Looking to Build an ESG Program? Consider These 3 Tips

November 19, 2021

Contributor: Rob van der Meulen

In times of rapid social change, successful organizations develop ESG programs to shape corporate purpose and meet stakeholder expectations.

The term “ESG” (environmental, social, governance) is common parlance in today’s world, because thousands of organizations have made ESG commitments. Investors, consumers, governments and citizens expect action. It’s not enough to just have an ESG program — organizations need a program that understands stakeholder expectations and impacts corporate strategies and decision-making.

Social and environmental expectations of businesses have changed rapidly in the last 18 months,” says Abbott Martin, Gartner Research VP. “The law tells us what is necessary in terms of corporate behavior, but it doesn’t ensure a company’s social license to operate or the sustainability of revenue streams.”

It’s the general counsel’s (GC) role to ensure the company accounts for evolving societal expectations in corporate planning and governance, legal risk management and corporate disclosures. Here are three tips to keep in mind as you build and evolve your ESG program.

Download now: First Steps for Developing an ESG Program

Tip No. 1: Listen to the voice of society

The internet and social media have turbocharged the ability of the general public to mobilize around the issues that matter most to them. It can quickly become challenging to operate when a company is not meeting the expectations of wider society.

As a matter of survival, listen to the voice of society and respond to its expectations. 

“GC are often seen as the voice of the stakeholder in the boardroom,” says Martin. “In order for a business to navigate this new reality, GC will need to educate the board on what society expects of a business beyond simply what is written in law.”

Ensure that they are also aware of how expectations may change over time. Boards must understand the strength of societal concern and level of stakeholder agreement about emerging issues as they develop. 

Tip No. 2: Ensure clarity of governance

ESG is a dynamic collection of separate issues “owned” in silos by many different business functions. For example, diversity, equity and inclusion (DEI) may fall to HR, government affairs to legal, investor communications to the IR team and so on.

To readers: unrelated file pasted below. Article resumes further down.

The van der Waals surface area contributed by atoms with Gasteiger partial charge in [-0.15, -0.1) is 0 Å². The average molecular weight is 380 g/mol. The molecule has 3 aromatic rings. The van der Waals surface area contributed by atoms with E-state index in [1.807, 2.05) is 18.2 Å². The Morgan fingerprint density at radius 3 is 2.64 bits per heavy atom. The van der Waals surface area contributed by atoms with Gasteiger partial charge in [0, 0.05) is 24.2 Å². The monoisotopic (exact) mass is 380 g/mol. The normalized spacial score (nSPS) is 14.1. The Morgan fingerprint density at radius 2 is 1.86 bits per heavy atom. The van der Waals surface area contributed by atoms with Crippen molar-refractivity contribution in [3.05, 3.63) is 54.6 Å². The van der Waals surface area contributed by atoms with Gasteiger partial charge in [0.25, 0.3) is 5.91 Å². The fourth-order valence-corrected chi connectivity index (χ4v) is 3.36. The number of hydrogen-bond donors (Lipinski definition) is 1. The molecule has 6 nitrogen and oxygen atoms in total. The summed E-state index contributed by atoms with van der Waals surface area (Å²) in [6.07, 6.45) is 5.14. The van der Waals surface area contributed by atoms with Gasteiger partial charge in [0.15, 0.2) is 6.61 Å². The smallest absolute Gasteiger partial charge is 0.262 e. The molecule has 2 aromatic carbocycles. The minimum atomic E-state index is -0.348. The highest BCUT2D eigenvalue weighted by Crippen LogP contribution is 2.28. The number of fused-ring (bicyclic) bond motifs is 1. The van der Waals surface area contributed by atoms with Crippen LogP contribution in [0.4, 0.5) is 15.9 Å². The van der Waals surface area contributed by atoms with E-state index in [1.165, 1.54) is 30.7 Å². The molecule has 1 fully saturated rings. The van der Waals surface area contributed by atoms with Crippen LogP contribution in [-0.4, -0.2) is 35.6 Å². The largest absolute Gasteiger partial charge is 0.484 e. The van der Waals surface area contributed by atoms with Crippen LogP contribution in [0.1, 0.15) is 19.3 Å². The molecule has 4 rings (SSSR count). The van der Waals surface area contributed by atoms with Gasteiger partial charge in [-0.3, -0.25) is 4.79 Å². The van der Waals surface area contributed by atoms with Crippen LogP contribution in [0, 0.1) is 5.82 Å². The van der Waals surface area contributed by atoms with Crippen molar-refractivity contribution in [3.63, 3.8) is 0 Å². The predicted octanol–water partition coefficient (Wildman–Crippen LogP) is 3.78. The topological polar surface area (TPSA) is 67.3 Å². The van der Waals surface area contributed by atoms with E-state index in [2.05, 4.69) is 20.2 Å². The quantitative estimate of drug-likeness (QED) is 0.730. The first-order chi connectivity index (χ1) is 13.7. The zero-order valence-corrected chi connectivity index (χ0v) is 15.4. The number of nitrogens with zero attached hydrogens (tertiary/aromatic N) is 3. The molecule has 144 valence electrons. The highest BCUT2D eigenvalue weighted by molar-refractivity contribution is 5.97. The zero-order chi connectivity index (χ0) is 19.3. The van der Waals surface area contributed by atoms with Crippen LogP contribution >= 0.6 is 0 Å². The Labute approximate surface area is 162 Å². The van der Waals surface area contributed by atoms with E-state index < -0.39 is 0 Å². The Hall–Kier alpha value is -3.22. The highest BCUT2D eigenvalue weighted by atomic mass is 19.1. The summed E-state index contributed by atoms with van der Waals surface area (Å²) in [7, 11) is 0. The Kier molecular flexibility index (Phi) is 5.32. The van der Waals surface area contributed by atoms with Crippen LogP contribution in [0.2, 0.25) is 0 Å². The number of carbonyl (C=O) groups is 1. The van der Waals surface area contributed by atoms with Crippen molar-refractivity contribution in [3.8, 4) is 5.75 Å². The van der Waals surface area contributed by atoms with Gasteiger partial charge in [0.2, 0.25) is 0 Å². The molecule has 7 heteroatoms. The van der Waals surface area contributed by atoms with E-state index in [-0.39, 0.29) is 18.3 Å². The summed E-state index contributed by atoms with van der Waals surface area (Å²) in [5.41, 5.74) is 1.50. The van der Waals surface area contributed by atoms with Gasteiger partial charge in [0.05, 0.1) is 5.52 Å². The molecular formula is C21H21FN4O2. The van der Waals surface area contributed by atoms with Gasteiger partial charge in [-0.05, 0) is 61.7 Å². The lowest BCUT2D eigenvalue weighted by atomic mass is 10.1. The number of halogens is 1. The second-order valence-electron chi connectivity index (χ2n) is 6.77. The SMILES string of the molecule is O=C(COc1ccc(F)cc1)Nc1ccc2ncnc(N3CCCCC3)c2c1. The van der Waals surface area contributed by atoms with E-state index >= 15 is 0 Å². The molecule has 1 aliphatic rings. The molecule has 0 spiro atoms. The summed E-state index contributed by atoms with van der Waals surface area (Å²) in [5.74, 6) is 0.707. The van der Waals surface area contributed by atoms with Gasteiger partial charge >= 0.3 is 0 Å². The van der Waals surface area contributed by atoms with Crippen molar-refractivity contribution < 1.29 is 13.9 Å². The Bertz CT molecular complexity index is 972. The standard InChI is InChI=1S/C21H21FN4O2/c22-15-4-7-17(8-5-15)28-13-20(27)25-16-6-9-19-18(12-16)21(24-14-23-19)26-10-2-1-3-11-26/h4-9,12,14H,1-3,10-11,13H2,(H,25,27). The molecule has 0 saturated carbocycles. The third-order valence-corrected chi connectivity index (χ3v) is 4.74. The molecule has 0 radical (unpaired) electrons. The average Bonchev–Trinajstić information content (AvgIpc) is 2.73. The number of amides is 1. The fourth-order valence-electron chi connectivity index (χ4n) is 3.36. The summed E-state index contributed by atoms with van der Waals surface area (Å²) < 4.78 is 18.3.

Gartner recommends that companies form an ESG executive committee composed of senior leaders (think: CHROs, heads of DEI, the GC and other functional leaders) as required by the type of industry a business operates in. While this is an important show of commitment, it also consolidates ESG reporting into a central authority. This provides a clear overall picture to the board of directors, ensuring strategic objectives become concrete action in the wider organization.

Here’s a sample ESG governance structure

Sample ESG Governance Structure

 

Download now: How to Brief a Board to Build an ESG Program

Tip No. 3: Own your ESG narrative 

To make it effective, it's imperative to clearly communicate an ESG program. At the moment, many investors and other stakeholders are not getting much of their ESG information from corporate disclosures, because they aren’t finding what they are looking for.

“Taking concrete action on ESG matters is clearly the bedrock of a good ESG program,” says Martin. “But failing to adequately communicate the steps a company is taking — to all stakeholders — will undermine the success of such a program and drive stakeholders to seek their information from other sources.”

Take steps to understand what information your stakeholders want, and identify the best channels to reach them. As with any corporate disclosures, stakeholders must view a business’s ESG reporting as timely, reliable and trustworthy. Build processes to validate the rigor and quality of ESG metrics and how they are disclosed to stakeholders.

Ultimately, GC has a critical role to play in how corporate purpose is defined in the boardroom and in ensuring all stakeholders interests are heard. Only then can you set a strategy that’s well informed and sustainable across the organization.

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